The recent hydrocarbon law, approved after much wrangling by Iraq’s council of ministers, deserves a great deal more praise than it has been receiving. For one thing, it abolishes the economic rationale for dictatorship in Iraq. For another, it was arrived at by a process of parley and bargain that, while still in its infancy, demonstrates the possibility of a cooperative future. For still another, it shames the oil policy of Iraq’s neighbors and reinforces the idea that a democracy in Baghdad could still teach a few regional lessons.
To illustrate my point by contrast: Can you easily imagine the Saudi government allocating oil revenues so as to give a fair share to the ground-down and despised Shiite workers who toil, for the most part, in the oil fields of the eastern region of the country? * Or picture the Shiite dictatorship in Iran giving a fair shake to the Arab-speaking area of Khuzestan, let alone to the 10 percent of Iranians who are both Sunni and Kurdish? To ask these questions is to answer them. Control over the production and distribution of oil is the decisive factor in defining who rules whom in the Middle East.
The Saddam Hussein dictatorship, with its record of mass murder against Shiites and Kurds, can be explained partly by a Baathist ideology that subordinated everything to the leader and to the state. But—without wishing to be overly Marxist on the point—I would argue that it was also determined by an economic imperative. The Sunni minority, and especially the Tikriti minority of that minority, lived in areas of Iraq where oil was relatively scarce. In order for it to exert control over the country’s chief national resource, it had by definition to act as an almost colonial power in the Kurdish and Shiite provinces, with results that are well-known. (It also had to invade and annex Kuwait to make up the huge self-inflicted deficit created by its invasion of Iranian Khuzestan.)
But there is, in fact, enough and more than enough oil for everybody in Iraq. And important new fields are being prospected all the time, most notably and recently in the Anbar province, where al-Qaida forces have been making their strongest challenge. Here, as across much of the rest of the country, the visitor stands amazed at the sheer abject poverty and misery of people who are living in what is potentially one of the richest countries on earth. Iraq has the third-largest oil reserves of any nation, and that’s if you take the lowest estimate of its reserves. Its oil is of purer quality, and nearer to the surface, than that of many of its rivals. A dusty and hopeless city like today’s Basra could be, as one minister told me excitedly last December in Baghdad, “as rich as Kuwait in five years.” The new law proposes a federalized control over oil and gas, with a distribution of revenue that would be in proportion to the population of each province. To put it another way: The very element that greased the weaponry of dictatorship and aggression could, with a certain amount of nurturing, become the economic basis of a federal democracy. I must say that it sounds worth trying.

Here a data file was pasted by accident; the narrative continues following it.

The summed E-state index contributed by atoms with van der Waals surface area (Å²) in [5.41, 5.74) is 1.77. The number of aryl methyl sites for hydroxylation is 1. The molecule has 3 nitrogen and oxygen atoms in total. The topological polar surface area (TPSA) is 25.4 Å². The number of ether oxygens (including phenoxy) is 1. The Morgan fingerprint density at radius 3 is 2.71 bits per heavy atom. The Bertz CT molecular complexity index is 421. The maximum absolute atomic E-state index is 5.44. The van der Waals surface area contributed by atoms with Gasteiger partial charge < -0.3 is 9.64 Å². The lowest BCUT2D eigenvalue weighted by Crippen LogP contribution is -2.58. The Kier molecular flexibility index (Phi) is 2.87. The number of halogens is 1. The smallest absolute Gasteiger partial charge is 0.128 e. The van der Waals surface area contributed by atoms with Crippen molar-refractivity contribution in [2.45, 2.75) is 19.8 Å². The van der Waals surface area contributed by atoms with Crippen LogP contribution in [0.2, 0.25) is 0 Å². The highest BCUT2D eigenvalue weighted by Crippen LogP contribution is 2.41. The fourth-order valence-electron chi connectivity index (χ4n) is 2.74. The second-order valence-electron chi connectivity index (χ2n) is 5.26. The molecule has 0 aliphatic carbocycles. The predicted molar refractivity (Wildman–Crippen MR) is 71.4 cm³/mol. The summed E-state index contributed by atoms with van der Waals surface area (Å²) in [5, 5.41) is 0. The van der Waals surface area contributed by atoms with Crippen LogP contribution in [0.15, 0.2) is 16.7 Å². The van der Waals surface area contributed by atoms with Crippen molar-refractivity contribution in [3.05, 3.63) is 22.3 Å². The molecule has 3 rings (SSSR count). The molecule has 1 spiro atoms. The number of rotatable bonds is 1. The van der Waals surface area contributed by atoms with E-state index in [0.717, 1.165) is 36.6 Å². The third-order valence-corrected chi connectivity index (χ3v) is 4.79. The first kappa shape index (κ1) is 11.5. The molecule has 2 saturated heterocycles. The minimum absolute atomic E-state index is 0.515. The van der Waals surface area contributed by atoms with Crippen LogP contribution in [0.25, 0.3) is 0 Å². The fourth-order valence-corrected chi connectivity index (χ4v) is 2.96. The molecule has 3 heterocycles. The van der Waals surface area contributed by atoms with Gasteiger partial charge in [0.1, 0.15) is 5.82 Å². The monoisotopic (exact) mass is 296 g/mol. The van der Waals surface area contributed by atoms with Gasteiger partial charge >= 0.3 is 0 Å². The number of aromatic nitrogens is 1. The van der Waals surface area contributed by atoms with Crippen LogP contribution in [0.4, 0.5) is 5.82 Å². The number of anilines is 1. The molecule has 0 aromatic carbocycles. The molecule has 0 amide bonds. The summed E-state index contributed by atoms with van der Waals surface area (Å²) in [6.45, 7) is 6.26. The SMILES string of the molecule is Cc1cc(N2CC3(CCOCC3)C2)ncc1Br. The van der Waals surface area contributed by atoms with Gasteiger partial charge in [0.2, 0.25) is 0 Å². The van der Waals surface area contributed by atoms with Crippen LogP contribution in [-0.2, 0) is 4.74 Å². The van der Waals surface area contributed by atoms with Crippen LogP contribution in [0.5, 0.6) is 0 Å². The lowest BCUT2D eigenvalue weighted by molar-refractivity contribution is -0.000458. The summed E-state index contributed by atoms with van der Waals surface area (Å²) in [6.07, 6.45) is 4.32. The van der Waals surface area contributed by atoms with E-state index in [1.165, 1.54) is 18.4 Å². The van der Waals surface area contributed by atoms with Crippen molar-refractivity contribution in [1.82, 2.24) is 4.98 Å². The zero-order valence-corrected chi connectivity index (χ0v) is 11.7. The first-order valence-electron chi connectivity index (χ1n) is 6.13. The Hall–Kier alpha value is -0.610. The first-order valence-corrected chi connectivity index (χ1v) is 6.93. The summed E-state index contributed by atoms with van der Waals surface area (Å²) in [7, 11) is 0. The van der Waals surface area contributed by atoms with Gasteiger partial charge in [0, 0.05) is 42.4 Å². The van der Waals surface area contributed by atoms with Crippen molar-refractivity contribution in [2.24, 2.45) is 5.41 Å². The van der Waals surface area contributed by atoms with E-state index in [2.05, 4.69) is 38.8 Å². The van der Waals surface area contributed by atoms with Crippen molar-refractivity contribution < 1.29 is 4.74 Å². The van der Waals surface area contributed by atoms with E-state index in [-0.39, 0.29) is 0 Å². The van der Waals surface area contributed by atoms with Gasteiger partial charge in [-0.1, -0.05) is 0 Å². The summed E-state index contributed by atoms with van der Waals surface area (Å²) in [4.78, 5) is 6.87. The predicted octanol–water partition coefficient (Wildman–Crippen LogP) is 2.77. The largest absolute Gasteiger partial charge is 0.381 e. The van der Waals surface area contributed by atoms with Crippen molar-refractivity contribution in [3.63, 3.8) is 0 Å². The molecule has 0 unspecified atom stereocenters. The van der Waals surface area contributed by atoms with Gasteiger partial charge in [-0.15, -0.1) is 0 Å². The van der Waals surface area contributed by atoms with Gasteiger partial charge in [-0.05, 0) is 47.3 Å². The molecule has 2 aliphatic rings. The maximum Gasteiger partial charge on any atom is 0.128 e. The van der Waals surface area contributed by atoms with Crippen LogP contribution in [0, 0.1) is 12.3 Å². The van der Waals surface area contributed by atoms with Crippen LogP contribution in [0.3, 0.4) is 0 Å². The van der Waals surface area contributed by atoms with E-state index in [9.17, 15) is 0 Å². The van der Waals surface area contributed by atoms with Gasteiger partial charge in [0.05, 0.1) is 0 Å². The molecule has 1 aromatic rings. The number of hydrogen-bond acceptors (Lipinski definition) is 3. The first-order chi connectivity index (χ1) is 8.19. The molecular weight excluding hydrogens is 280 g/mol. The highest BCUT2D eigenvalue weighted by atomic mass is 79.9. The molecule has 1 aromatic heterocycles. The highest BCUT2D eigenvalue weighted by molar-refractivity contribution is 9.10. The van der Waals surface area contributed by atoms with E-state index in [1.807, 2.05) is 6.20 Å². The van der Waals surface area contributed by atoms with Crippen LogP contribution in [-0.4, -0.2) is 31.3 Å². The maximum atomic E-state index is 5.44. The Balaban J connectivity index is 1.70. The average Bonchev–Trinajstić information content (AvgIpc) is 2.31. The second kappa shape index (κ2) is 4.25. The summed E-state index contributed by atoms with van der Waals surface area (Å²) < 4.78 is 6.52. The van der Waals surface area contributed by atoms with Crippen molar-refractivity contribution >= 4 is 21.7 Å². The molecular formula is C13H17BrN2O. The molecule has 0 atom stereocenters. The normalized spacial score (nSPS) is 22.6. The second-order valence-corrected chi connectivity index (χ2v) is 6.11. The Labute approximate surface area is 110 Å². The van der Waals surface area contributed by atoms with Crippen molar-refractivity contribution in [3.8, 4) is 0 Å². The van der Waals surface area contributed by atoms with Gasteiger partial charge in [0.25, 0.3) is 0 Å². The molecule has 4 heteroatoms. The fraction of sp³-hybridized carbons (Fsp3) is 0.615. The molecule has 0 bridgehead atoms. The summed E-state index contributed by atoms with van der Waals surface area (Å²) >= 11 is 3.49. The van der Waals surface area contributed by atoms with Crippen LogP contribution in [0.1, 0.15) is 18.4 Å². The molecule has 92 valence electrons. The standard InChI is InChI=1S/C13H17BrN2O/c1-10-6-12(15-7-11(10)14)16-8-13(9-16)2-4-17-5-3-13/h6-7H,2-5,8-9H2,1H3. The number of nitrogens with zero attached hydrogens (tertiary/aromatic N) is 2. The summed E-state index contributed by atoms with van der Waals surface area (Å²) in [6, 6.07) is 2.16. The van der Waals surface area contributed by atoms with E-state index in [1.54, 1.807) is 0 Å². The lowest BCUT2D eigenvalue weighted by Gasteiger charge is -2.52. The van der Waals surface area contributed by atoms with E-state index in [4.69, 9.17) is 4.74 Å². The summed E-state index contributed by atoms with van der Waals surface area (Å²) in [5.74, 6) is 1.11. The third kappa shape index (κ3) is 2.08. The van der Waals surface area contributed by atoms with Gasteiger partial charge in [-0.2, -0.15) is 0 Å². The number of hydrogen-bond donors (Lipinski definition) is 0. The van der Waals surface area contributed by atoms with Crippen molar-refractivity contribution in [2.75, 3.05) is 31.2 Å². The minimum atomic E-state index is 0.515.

On the left and in the anti-war camp, the very mention of the word “oil” is usually considered profane: a Brechtian clue to the secret designs of neoconservatives. So, I was interested to see Christian Parenti, a staunch foe of the Bush policy in Iraq, saying in the March 19 Nation that “on key questions of foreign investment and regional decentralization versus centralized control, the law is vague but not all bad.” What have Iraqis got to lose here? It’s not as if a withdrawal of foreign investment would leave the oil as a trusteeship for the people. Remember that Iraq under Saddam had already seen the most extreme form of “privatization,” with the whole industry a private fiefdom of a parasitic elite. Remember that no real investment was made in the oil fields for almost 20 years, so that when experts visited the refineries after 2003, they could not (in the words of one I spoke to) “find anywhere even to put a Band-Aid.” Remember that the Baathists used the “oil for food” program to sow corruption throughout the United Nations. Remember that Saddam Hussein set fire to the Kuwaiti fields and also ordered the taps opened so that crude oil would flow straight into the seawater of the Gulf, destroying the marine habitat. After all that, even Halliburton must come as a blessed relief.
Of course, all this is still heavily overshadowed by the daily menace of vicious jihadist sabotage, of corruption in a sectarian oil ministry, and of the generally parlous state of the infrastructure. And the deal has yet to be approved by the Iraqi parliament—a body that has some difficulty in meeting. Nonetheless, a principle is being established that does great credit to the Iraqis who signed it and to the coalition forces that made it possible. If it were not for the general American feeling that oil is a substance too dirty even to be mentioned in polite society, this consideration might even influence the current debate about an “exit strategy.” One would like to know, of those who advocate leaving Iraq, whether they are happy to abandon the control of its fabulous wealth to be parceled out between the highest or most ruthless bidders—say, al-Qaida in Anbar, the Turks in the north, and the fans of Ahmadinejad in the south? Or might it be better to have even an imperfect federal democracy that could be based not just on ideals but on an actual material footing? A country that might, over time, undercut the power currently exerted by Saudi Arabia and Iran? I only ask. And it’s no good chanting “no blood for oil” at me, because oil is the lifeblood here, and everybody knows it and always has.